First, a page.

Did you "steal" from Lowery?
Did you get this list from that Trichordist site?
I’m pretty sure I’ve seen Lowery argue each and every one of these like they are chiseled-in-stone facts.
Re: Did you "steal" from Lowery?
Indeed. And his minion (or could that be Lowery himself?) “hurricane head” would also fire off other myths.
“Congress recognized that assigning this responsibility to online service providers ill-equipped to execute it would hamper the growth of online commerce. It thus forged a compromise, ensuring that rights-holders would need to initiate takedowns, but would receive expeditious, extralegal relief in response to a complaint without the time and expense of going to court. Some would prefer to unwind the compromise struck in 1998, however, and shift more of the burden of enforcing copyrights to service providers, perhaps through some form of content filtering. “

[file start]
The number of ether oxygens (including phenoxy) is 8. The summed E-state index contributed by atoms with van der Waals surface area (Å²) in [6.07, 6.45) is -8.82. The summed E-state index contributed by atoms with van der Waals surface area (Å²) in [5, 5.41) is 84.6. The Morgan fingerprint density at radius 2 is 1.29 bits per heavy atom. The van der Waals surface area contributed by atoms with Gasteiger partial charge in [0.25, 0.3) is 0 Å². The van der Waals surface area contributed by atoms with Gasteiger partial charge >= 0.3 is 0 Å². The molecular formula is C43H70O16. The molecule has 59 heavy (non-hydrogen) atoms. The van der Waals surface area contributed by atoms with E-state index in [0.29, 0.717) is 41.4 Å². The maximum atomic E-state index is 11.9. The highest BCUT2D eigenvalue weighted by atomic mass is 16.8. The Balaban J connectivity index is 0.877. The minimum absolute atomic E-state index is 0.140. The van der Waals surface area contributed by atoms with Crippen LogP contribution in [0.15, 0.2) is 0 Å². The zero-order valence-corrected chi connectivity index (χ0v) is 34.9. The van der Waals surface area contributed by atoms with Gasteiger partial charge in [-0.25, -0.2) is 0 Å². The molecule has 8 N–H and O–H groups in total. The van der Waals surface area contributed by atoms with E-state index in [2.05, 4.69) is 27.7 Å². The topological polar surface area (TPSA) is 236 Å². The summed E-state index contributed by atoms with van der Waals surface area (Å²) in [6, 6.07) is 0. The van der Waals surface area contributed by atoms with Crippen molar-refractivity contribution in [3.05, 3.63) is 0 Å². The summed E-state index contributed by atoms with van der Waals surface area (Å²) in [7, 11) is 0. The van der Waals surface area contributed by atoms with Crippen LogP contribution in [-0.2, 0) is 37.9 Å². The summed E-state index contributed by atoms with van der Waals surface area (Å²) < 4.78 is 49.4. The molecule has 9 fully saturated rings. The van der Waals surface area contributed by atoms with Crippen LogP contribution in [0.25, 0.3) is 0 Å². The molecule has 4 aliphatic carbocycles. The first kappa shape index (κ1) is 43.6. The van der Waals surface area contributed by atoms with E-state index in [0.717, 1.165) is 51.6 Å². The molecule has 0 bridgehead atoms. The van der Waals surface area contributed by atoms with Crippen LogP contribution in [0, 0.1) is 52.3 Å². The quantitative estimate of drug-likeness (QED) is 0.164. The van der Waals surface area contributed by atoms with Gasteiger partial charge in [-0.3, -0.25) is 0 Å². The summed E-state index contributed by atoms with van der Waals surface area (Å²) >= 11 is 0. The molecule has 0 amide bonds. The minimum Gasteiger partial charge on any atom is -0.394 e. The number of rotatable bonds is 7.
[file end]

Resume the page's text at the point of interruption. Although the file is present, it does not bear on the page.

The root cause of the “safe harbour” responsibility vacuum is a failure to admit that copyright is incompatible with and unenforceable in the real world.
We all know fine well the takedowns are useless if users will reupload – under different IPs, encrypted, internationally, the list goes on. Never mind BitTorrent (I am Spartacus!) , email attachments, Skype file transfer, file “lockers”… basically, the internet.